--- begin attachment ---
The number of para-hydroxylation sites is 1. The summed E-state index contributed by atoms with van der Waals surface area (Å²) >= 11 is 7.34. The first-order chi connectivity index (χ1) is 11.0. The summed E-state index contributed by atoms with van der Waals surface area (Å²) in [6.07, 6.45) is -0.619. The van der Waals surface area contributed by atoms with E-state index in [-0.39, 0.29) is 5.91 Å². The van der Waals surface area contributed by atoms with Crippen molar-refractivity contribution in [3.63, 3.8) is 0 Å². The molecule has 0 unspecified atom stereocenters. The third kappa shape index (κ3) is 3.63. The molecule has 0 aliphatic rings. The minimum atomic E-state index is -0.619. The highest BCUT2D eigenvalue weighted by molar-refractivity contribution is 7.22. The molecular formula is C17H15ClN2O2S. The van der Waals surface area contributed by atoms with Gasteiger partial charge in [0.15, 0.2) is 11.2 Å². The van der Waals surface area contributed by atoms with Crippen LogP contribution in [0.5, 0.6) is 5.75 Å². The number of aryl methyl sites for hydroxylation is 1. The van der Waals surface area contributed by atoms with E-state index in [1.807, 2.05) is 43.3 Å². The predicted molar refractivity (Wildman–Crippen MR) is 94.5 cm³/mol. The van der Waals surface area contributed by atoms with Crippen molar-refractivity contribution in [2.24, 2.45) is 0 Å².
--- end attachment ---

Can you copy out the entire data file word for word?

The number of para-hydroxylation sites is 1. The summed E-state index contributed by atoms with van der Waals surface area (Å²) >= 11 is 7.34. The first-order chi connectivity index (χ1) is 11.0. The summed E-state index contributed by atoms with van der Waals surface area (Å²) in [6.07, 6.45) is -0.619. The van der Waals surface area contributed by atoms with E-state index in [-0.39, 0.29) is 5.91 Å². The van der Waals surface area contributed by atoms with Crippen molar-refractivity contribution in [3.63, 3.8) is 0 Å². The molecule has 0 unspecified atom stereocenters. The third kappa shape index (κ3) is 3.63. The molecule has 0 aliphatic rings. The minimum atomic E-state index is -0.619. The highest BCUT2D eigenvalue weighted by molar-refractivity contribution is 7.22. The molecular formula is C17H15ClN2O2S. The van der Waals surface area contributed by atoms with Gasteiger partial charge in [0.15, 0.2) is 11.2 Å². The van der Waals surface area contributed by atoms with Crippen LogP contribution in [0.5, 0.6) is 5.75 Å². The number of aryl methyl sites for hydroxylation is 1. The van der Waals surface area contributed by atoms with E-state index in [1.807, 2.05) is 43.3 Å². The predicted molar refractivity (Wildman–Crippen MR) is 94.5 cm³/mol. The van der Waals surface area contributed by atoms with Crippen molar-refractivity contribution in [2.24, 2.45) is 0 Å².